Blog August 2019
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I Found my Productivity Style in Canada, Where Did You Find Yours?


Hi, my name is Cambria and I’m a Planner. I love a good list, I hate being late, I’m unable to focus if my physical space is in disorder, and I value process over possibility. Thanks to Carson Tate’s presentation at ASAE’s 2019 Executive Leadership Forum in Quebec City, I now have a name for my personal productivity style. After listening to Carson, I have a greater appreciation for my tendencies and how best to approach my colleagues and clients based on their personal productivity styles.

In Carson’s book, Work Simply, she identifies the four personal productivity styles, their characteristics, and provides guidance on the best tools and tactics to maximize your effectiveness based on your style. What I found most valuable from the session was how to better communicate with others based on their style. Let’s face it, we cannot get all of the work done on our own. We need a team of people and we need to understand how they work so that we can all work more effectively together to get the job done and done well.

So, you are probably curious now, what are the four personal productivity styles? First, we have the Prioritizers. They are analytical, linear, brief, and value process over people. Next we have the Planners (that’s me!). They love them some details! Planners need to understand the process of how work will get done and create action plans to follow suite. Third are the Arrangers. Arrangers are all about relationships and are keenly aware of the stakeholders in any project. They are highly visual, they value people over process, and they despise being rushed. Finally, we have the Visualizers. Visualizers are big picture people who are able to synthesize disparate ideas. They are adrenaline junkies who work best under pressure of a deadline and they value possibility over process. Which one are you? Take the assessment at to learn your style.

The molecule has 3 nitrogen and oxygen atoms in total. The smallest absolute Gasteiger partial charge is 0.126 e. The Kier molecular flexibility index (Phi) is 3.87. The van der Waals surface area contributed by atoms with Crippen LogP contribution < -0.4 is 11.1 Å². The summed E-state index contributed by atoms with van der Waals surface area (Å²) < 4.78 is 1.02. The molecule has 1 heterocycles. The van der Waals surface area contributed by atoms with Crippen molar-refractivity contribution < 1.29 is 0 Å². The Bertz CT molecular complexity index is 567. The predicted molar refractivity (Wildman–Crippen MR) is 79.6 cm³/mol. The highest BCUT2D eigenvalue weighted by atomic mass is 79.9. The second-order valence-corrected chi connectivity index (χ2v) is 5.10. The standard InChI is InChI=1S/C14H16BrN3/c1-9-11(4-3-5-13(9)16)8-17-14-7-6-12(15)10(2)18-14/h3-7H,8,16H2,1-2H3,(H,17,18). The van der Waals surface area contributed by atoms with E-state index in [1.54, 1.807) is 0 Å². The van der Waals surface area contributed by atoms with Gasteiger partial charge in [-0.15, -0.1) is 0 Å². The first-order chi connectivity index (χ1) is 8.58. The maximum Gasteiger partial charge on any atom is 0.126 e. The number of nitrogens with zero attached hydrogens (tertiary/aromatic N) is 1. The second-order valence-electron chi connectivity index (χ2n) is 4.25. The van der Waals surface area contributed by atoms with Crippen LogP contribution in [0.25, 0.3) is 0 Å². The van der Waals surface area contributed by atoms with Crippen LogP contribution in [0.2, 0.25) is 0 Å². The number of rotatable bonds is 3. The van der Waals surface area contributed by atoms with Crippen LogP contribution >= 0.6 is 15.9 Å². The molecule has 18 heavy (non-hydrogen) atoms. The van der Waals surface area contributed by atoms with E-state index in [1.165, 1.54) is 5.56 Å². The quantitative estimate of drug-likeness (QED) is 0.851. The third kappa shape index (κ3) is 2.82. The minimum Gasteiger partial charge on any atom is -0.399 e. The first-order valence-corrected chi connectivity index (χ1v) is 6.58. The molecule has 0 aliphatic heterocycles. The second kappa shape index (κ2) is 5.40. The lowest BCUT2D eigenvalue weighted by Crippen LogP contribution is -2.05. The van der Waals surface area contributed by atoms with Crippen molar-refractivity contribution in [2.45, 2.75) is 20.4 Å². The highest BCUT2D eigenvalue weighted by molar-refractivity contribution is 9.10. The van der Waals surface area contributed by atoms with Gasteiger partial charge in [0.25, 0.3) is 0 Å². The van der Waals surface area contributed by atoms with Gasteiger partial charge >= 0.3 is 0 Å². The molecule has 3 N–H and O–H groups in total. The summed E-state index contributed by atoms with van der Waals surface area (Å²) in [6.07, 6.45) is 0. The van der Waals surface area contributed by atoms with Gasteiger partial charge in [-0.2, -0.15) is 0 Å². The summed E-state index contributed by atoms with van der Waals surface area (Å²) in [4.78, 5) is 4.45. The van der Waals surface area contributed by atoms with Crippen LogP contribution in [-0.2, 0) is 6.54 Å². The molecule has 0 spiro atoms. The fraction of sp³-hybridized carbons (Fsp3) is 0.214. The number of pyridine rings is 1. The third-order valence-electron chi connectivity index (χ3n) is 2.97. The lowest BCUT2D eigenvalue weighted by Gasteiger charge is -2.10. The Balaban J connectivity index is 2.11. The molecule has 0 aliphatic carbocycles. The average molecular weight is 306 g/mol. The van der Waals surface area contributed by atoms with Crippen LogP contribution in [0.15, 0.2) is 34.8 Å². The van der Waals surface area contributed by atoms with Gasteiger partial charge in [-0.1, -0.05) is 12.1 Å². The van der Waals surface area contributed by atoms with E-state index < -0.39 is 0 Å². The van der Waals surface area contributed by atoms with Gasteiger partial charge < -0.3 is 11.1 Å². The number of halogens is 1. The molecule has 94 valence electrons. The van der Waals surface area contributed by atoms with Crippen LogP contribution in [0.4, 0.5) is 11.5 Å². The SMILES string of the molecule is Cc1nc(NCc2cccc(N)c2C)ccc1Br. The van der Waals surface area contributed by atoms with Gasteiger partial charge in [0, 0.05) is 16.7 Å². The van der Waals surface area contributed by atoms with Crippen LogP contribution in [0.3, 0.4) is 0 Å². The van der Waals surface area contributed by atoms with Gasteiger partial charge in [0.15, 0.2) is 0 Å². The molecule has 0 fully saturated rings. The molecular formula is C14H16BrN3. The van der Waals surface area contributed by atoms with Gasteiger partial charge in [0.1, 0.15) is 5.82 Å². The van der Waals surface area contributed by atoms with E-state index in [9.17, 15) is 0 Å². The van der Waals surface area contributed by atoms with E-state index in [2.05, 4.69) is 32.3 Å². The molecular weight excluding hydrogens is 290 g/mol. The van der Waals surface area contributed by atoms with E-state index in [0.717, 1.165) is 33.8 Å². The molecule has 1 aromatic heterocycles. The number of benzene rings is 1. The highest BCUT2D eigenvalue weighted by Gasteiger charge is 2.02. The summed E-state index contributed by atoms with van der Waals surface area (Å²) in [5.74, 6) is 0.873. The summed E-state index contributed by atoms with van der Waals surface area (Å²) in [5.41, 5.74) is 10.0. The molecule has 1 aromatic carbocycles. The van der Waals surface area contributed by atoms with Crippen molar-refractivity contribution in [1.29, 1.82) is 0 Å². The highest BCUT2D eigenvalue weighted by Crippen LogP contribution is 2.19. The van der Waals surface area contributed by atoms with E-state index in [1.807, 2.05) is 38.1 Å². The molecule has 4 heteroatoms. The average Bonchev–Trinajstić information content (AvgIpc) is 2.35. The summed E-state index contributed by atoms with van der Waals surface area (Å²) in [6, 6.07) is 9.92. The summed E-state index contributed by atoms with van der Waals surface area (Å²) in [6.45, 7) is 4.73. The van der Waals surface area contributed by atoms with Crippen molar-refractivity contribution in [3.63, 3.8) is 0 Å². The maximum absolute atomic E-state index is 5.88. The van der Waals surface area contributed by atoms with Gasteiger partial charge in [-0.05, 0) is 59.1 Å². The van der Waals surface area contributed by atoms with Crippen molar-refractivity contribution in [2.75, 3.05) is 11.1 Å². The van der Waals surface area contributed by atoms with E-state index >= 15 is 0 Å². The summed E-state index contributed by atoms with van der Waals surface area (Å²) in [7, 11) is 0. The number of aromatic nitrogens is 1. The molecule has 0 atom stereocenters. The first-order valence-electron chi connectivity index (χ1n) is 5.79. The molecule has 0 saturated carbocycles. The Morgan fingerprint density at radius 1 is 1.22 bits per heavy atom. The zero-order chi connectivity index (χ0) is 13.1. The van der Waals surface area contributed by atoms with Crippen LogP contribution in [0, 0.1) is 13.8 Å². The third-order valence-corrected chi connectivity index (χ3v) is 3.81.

How have I used this new knowledge to work more effectively with my colleagues and clients? After I identified their personal productivity styles using the “Productivity Style Clues and Cues” chart within Work Simply, I began communicating with them based on their style. For example, I quickly identified one colleague as a Prioritizer based on their direct one or two sentence emails with no greetings or salutations. They need the information immediately from you to complete their tasks. Now, when I work with this colleague, I strive to give them the “what” immediately: the budget, the deadline, the deliverable.

Next, I leveraged their productivity style strengths to not only complete tasks but to provide more opportunities for them to work on tasks they enjoy. Working with my team, I found opportunities for a colleague identified as an Arranger to increase their engagement in meeting planning. In these tasks, our colleague is able to collaborate with the team to find meeting venues that meet all stakeholder’s needs. They not only build relationships internally, but are building relationships with venues and sales reps to find opportunities for all stakeholders to achieve their goals.

Finally, I was able to leverage my productivity style to more fully contribute to McKenna Management’s high performing team. Using my Planner strengths, I am able to breakdown complex projects into bite-sized tasks. This strength allows me to easily delegate tasks amongst the team to level the workload while completing projects in a timely manner. This also allows me to breakout tasks and assign them to the team based on their personal productivity style and strengths. I can assign the stakeholder interface tasks to Arrangers, ask Visualizers to innovate stagnant programs, and set Prioritizers loose to accomplish complex projects within a short timeframe.

I invite you to read Carson Tate’s Work Simply to find your personal productivity style and unapologetically proclaim yourself as a Prioritizer, a Planner, an Arranger, or a Visualizer. Then take the time to analyze your team and your clients to find their style to create more effective working relationships. Oh no! My Planner tendencies are showing, I’m giving you a step-by-step process to follow! You do you, and, as Carson says, “embrace your Productivity Style!”

Cambria Happ, MPA, CAE is an Executive Director at McKenna Management, Inc. She brings 15 years of experience in the nonprofit sector including association management, higher education, and museums. Her professional areas of expertise are governance, association management systems, membership and business operations. Cambria is a Certified Association Executive (CAE). She holds a Master of Public Administration Degree (4.0 GPA) and a Graduate Certificate in Nonprofit Management from The George Washington University.